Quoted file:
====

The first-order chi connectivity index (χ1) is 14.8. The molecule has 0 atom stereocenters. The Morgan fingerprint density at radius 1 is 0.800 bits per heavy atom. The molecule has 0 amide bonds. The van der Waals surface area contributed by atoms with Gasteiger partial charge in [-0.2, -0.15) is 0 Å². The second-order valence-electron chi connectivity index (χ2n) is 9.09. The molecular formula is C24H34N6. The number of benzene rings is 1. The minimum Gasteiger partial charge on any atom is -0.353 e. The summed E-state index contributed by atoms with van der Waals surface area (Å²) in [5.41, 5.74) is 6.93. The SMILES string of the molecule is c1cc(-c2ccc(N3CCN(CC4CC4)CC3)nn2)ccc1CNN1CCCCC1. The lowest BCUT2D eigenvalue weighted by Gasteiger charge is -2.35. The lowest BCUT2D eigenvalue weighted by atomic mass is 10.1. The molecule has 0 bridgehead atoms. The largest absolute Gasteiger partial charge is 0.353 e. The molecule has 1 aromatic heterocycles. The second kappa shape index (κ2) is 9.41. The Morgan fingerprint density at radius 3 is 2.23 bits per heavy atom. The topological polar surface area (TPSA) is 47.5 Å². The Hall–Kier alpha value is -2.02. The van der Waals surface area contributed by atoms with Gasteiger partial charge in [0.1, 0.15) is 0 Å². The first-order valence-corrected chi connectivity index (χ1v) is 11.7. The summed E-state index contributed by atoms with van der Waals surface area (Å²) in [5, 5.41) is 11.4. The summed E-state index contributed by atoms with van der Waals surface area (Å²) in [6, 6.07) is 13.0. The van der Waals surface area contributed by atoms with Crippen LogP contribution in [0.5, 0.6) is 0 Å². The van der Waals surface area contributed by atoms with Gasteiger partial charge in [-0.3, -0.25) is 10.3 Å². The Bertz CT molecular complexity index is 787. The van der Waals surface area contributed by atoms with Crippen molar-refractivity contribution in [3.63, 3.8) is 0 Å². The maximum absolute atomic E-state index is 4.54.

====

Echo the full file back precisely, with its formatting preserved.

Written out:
The first-order chi connectivity index (χ1) is 14.8. The molecule has 0 atom stereocenters. The Morgan fingerprint density at radius 1 is 0.800 bits per heavy atom. The molecule has 0 amide bonds. The van der Waals surface area contributed by atoms with Gasteiger partial charge in [-0.2, -0.15) is 0 Å². The second-order valence-electron chi connectivity index (χ2n) is 9.09. The molecular formula is C24H34N6. The number of benzene rings is 1. The minimum Gasteiger partial charge on any atom is -0.353 e. The summed E-state index contributed by atoms with van der Waals surface area (Å²) in [5.41, 5.74) is 6.93. The SMILES string of the molecule is c1cc(-c2ccc(N3CCN(CC4CC4)CC3)nn2)ccc1CNN1CCCCC1. The lowest BCUT2D eigenvalue weighted by Gasteiger charge is -2.35. The lowest BCUT2D eigenvalue weighted by atomic mass is 10.1. The molecule has 0 bridgehead atoms. The largest absolute Gasteiger partial charge is 0.353 e. The molecule has 1 aromatic heterocycles. The second kappa shape index (κ2) is 9.41. The Morgan fingerprint density at radius 3 is 2.23 bits per heavy atom. The topological polar surface area (TPSA) is 47.5 Å². The Hall–Kier alpha value is -2.02. The van der Waals surface area contributed by atoms with Gasteiger partial charge in [0.1, 0.15) is 0 Å². The first-order valence-corrected chi connectivity index (χ1v) is 11.7. The summed E-state index contributed by atoms with van der Waals surface area (Å²) in [5, 5.41) is 11.4. The summed E-state index contributed by atoms with van der Waals surface area (Å²) in [6, 6.07) is 13.0. The van der Waals surface area contributed by atoms with Crippen LogP contribution in [0.5, 0.6) is 0 Å². The van der Waals surface area contributed by atoms with Gasteiger partial charge in [-0.3, -0.25) is 10.3 Å². The Bertz CT molecular complexity index is 787. The van der Waals surface area contributed by atoms with Crippen molar-refractivity contribution in [3.63, 3.8) is 0 Å². The maximum absolute atomic E-state index is 4.54.